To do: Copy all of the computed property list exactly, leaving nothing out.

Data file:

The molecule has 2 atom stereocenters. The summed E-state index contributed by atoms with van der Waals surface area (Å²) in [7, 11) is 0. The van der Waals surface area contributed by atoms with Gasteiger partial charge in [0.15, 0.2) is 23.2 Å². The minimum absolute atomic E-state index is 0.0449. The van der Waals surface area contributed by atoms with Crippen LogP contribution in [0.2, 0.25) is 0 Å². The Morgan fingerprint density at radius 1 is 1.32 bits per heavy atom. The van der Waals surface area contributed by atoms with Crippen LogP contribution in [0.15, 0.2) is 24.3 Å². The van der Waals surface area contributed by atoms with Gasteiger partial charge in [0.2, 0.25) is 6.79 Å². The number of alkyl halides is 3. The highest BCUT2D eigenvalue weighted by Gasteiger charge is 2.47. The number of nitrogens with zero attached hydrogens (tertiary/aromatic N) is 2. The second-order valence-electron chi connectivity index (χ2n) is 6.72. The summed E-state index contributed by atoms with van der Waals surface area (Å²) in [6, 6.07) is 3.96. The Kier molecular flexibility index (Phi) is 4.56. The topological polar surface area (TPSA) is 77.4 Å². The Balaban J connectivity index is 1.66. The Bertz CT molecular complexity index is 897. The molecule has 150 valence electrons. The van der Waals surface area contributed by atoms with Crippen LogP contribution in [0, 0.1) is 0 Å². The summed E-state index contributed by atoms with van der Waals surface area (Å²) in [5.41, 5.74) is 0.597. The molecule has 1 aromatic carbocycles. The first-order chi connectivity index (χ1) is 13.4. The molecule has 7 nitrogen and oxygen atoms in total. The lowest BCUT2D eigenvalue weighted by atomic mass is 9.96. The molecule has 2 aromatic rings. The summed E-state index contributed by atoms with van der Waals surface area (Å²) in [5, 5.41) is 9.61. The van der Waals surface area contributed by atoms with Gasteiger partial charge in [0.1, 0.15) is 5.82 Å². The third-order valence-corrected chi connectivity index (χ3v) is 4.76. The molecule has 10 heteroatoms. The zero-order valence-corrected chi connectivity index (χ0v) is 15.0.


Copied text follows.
The molecule has 2 atom stereocenters. The summed E-state index contributed by atoms with van der Waals surface area (Å²) in [7, 11) is 0. The van der Waals surface area contributed by atoms with Gasteiger partial charge in [0.15, 0.2) is 23.2 Å². The minimum absolute atomic E-state index is 0.0449. The van der Waals surface area contributed by atoms with Crippen LogP contribution in [0.2, 0.25) is 0 Å². The Morgan fingerprint density at radius 1 is 1.32 bits per heavy atom. The van der Waals surface area contributed by atoms with Crippen LogP contribution in [0.15, 0.2) is 24.3 Å². The van der Waals surface area contributed by atoms with Gasteiger partial charge in [0.2, 0.25) is 6.79 Å². The number of alkyl halides is 3. The highest BCUT2D eigenvalue weighted by Gasteiger charge is 2.47. The number of nitrogens with zero attached hydrogens (tertiary/aromatic N) is 2. The second-order valence-electron chi connectivity index (χ2n) is 6.72. The summed E-state index contributed by atoms with van der Waals surface area (Å²) in [6, 6.07) is 3.96. The Kier molecular flexibility index (Phi) is 4.56. The topological polar surface area (TPSA) is 77.4 Å². The Balaban J connectivity index is 1.66. The Bertz CT molecular complexity index is 897. The molecule has 150 valence electrons. The van der Waals surface area contributed by atoms with Crippen LogP contribution in [0, 0.1) is 0 Å². The summed E-state index contributed by atoms with van der Waals surface area (Å²) in [5.41, 5.74) is 0.597. The molecule has 1 aromatic carbocycles. The first-order chi connectivity index (χ1) is 13.4. The molecule has 7 nitrogen and oxygen atoms in total. The lowest BCUT2D eigenvalue weighted by atomic mass is 9.96. The molecule has 2 aromatic rings. The summed E-state index contributed by atoms with van der Waals surface area (Å²) in [5, 5.41) is 9.61. The van der Waals surface area contributed by atoms with Gasteiger partial charge in [0.1, 0.15) is 5.82 Å². The third-order valence-corrected chi connectivity index (χ3v) is 4.76. The molecule has 10 heteroatoms. The zero-order valence-corrected chi connectivity index (χ0v) is 15.0.